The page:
/swon"see, -zee/, n.
1. a seaport in West Glamorgan, in S Wales. 190,500.
2. a city in SE Massachusetts. 15,461.

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Welsh Abertawe

Seaport and county (pop., 2001: 223,293), southern Wales.

Lying along the Bristol Channel, it is the second largest city in Wales. It dates from the 12th century. Until the early 18th century it was a small market town and coal port; thereafter it grew steadily with industry, and by the mid-19th century it was the focus of the world copper trade. The city centre was almost totally destroyed by German bombing in 1941 but has been redeveloped, and Swansea is now the chief shopping and service hub for southwestern Wales. The poet Dylan Thomas was born there.

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Welsh  Abertawe 

      city, Swansea county, historic county of Glamorgan (Morgannwg), southwestern Wales. It lies along the Bristol Channel at the mouth of the River Tawe. Swansea is the second largest city in Wales (after Cardiff).

      In the early 12th century the Norman Henry de Newburgh built a castle there, which was later destroyed by the Welsh rebel Owen Glendower (Glendower, Owen). Up to the early 18th century Swansea was a small market town and a coal port. Thereafter it grew steadily as an industrial centre. Local outcrops of coal (mining) were used in the smelting of imported copper after 1717, and the industry prospered so much that by the mid-19th century Swansea's Metal Exchange was the centre of world trade in copper. The copper industry's subsequent collapse resulted mainly from foreign competition. Swansea also prospered as a port for the anthracite mines of the western coalfield in South Wales. A canal built along the Swansea valley in 1798 and railways constructed during the 19th century linked Swansea's port with the coalfield, and new docks built after 1852 increased the port's capacity. Swansea's coal exports reached a peak about 1913 but virtually ceased by the 1980s. Production of other nonferrous metals developed in and around Swansea, including lead, zinc, nickel, and especially tinplate production, but these sectors declined dramatically during the 20th century.

      Aluminum production and metal fabrication developed after World War II. Other late 20th-century additions to the city's industrial structure include the manufacture of automotive components, engineering products, plastics, and packaging. An oil refinery at Llandarcy on the eastern edge of Swansea processes oil that arrives through a pipeline from Milford Haven, and it supplies a petrochemical plant at Baglan, near Neath. Swansea is now the chief shopping and service centre for southwestern Wales. It has a university college with a special reputation in engineering and metallurgy. The Royal Institution of South Wales (1835) has a museum displaying the archaeology and natural history of the area. The Glynn Vivian Art Gallery was opened in 1911, and in 1934 a new guildhall was erected, notable for 16 panels painted by Frank Brangwyn and originally intended to decorate the British House of Lords. The town centre was almost totally destroyed by German bombing in 1941 but has been redeveloped, as have former industrial districts along the River Tawe. The old parish church of St. Mary was rebuilt in 1959 after being destroyed in World War II. Swansea has a tourist trade based upon the extensive beaches of Swansea Bay and the attractive Gower coast. Swansea is served by the daily South Wales Evening Post, the weekly Swansea Herald, and the monthly magazine Swansea Life, as well as by several local radio stations and by regional and national stations. The poet Dylan Thomas (Thomas, Dylan) was born there and celebrated the region in his work. Pop. (2001) 169,880.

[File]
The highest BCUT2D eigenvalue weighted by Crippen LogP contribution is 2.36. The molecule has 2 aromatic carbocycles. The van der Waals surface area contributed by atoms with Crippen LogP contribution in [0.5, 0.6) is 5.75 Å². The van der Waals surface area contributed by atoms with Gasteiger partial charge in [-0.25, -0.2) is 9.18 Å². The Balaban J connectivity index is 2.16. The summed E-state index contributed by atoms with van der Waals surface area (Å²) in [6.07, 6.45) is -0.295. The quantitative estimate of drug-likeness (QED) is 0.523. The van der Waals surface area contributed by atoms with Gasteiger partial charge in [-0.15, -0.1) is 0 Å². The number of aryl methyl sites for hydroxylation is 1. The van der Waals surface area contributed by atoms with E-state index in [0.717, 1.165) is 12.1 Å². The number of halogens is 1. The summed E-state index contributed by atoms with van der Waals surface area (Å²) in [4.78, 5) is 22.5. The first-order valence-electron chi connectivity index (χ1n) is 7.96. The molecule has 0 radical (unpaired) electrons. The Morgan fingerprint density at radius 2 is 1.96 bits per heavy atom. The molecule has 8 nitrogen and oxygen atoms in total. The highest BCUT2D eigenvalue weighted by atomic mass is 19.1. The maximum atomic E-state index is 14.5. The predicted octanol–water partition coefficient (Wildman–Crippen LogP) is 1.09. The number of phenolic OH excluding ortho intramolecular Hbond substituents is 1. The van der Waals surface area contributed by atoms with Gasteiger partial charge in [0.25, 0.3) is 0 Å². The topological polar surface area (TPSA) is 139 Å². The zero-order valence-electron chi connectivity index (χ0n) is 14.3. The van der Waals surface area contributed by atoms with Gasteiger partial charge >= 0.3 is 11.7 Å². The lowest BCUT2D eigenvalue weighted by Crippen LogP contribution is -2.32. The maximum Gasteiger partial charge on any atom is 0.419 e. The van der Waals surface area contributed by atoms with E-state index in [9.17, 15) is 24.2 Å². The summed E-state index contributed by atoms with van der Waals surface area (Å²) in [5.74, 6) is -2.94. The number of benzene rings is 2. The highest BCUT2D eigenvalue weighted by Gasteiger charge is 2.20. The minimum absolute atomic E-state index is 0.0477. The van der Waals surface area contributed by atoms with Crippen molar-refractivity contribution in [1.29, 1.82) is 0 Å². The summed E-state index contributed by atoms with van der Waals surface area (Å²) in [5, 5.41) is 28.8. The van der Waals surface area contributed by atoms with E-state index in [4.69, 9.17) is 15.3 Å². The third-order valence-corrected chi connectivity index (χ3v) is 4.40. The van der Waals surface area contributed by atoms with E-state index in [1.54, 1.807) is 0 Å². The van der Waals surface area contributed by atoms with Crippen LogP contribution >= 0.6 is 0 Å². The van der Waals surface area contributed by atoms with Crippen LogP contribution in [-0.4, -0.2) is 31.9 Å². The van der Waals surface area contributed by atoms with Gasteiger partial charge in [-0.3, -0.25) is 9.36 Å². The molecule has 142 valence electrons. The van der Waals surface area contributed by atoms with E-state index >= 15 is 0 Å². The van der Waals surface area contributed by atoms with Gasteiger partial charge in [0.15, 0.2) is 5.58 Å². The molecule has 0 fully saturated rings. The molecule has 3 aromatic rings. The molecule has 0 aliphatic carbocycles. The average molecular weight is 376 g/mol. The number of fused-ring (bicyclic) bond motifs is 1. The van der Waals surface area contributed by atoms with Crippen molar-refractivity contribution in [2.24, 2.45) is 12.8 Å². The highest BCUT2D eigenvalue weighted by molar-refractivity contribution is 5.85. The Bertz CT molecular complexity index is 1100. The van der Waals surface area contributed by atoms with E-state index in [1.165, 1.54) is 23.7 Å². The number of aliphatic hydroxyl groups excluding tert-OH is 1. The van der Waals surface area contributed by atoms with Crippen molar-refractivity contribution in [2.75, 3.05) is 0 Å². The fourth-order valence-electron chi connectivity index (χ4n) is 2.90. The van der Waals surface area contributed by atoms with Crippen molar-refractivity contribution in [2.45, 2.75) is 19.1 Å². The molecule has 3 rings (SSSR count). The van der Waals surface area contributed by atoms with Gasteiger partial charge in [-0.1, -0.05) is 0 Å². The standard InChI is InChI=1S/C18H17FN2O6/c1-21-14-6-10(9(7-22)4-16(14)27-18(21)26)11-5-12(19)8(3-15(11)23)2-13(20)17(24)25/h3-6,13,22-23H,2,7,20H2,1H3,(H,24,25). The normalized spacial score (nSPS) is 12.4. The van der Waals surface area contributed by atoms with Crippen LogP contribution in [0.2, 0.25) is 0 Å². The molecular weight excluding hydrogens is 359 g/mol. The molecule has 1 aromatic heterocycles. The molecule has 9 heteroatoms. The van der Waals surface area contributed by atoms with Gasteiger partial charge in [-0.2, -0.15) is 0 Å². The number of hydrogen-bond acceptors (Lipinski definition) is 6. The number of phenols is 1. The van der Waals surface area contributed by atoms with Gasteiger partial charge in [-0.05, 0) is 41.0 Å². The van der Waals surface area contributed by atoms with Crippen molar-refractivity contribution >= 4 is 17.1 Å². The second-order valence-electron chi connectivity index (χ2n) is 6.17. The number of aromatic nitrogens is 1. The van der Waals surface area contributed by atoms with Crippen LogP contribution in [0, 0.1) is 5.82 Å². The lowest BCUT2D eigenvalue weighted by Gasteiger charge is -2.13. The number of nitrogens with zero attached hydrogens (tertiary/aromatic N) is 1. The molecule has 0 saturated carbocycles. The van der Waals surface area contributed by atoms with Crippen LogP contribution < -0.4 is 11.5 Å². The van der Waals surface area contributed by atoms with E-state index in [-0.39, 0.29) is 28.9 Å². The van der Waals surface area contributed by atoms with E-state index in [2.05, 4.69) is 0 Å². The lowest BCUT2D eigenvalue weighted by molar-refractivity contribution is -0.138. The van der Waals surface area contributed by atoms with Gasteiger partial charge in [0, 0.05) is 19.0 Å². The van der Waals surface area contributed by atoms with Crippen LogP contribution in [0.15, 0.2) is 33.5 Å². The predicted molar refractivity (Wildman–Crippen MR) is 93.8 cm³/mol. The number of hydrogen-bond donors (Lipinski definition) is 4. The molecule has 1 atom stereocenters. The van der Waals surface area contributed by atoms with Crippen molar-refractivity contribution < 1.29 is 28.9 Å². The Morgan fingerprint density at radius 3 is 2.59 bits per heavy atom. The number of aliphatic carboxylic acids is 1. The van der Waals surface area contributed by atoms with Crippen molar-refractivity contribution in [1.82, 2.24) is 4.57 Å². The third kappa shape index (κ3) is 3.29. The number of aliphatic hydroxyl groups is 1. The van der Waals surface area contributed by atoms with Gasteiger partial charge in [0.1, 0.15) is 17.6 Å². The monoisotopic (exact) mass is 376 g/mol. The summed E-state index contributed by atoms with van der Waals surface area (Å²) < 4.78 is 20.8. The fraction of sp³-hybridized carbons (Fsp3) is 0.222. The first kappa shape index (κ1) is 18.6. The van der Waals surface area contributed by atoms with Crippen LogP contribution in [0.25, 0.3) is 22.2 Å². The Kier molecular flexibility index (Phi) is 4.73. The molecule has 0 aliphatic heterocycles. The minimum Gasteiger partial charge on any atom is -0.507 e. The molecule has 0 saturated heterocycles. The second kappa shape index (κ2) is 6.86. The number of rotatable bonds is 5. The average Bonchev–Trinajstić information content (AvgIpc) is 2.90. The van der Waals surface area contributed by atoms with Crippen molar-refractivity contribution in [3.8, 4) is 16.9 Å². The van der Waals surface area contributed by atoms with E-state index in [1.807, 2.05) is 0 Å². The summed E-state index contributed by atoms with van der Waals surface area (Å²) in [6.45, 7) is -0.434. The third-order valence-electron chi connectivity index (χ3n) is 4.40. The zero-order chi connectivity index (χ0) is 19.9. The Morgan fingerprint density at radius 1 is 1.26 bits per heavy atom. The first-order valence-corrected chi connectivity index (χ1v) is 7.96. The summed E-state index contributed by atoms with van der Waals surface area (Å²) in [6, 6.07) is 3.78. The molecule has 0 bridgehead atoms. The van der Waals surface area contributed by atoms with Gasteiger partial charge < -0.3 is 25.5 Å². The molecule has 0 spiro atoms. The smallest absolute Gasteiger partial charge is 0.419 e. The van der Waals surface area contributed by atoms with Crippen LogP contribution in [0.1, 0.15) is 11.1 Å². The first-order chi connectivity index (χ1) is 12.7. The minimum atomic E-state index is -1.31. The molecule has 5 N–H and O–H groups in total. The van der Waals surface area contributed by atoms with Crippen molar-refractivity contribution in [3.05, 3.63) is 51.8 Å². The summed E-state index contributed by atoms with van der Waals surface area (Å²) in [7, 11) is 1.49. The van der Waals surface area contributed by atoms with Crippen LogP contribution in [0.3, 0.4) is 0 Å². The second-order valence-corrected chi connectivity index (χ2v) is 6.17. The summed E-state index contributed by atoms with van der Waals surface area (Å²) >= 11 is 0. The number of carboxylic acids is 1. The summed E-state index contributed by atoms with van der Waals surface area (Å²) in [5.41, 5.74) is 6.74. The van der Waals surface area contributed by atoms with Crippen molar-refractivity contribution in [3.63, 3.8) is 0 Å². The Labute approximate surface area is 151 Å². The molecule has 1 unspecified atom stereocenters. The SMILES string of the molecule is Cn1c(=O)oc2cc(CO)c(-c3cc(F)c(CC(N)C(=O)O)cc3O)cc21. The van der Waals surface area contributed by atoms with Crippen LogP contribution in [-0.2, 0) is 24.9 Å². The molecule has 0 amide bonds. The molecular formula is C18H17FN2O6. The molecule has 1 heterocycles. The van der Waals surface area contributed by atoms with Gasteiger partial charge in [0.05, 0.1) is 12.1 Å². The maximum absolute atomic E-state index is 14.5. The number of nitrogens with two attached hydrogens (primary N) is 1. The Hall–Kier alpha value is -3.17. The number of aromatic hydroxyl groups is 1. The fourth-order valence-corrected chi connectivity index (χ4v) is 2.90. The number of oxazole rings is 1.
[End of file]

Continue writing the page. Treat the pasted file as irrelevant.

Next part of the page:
Welsh  Abertawe 

      county, southwestern Wales, comprising the city of Swansea as well as the entire peninsula of Gower in the south and west, the lower valley of the River Loughor in the northwest, and the foothills of Black Mountain in the north. Gower is a rolling plateau noted for its sandy beaches and scenic rocky cliffs. The valleys of the Rivers Loughor and Tawe broaden in their lower reaches to form alluvial lowlands near the centre of the county, while sandstone formations underlie the hilly moors of the northern foothills. Swansea county lies entirely within the historic county of Glamorgan (Morgannwg).

      The city of Swansea is the second largest in Wales and accounts for most of the county's population. It is an important port and industrial centre and also the main commercial and service centre of southwestern Wales. The main industries are metal fabrication, automotive components, engineering, plastics, packaging, and petrochemicals. Important service activities include health care, wholesale and retail trade, transport, and financial services. The villages and towns to the north were historically coal-mining centres, but coal mining has virtually ceased in the county. Some of these towns have attracted light manufactures, such as adhesive tape production at Gorseinion. Many towns serve as bases for commuters to the city of Swansea, which is the administrative centre of the county.

       Gower is rich in prehistoric hill forts and burial chambers, as well as 13th-century castles and churches. Much of the coast is an area of outstanding beauty, attracting a significant number of tourists year-round. The Mumbles, on the peninsula's eastern coast, is the largest resort town. Inland the peninsula supports agriculture, principally dairying and some market gardening. Area 146 square miles (378 square km). Pop. (2005 est.) 226,400.

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Universalium. 2010.

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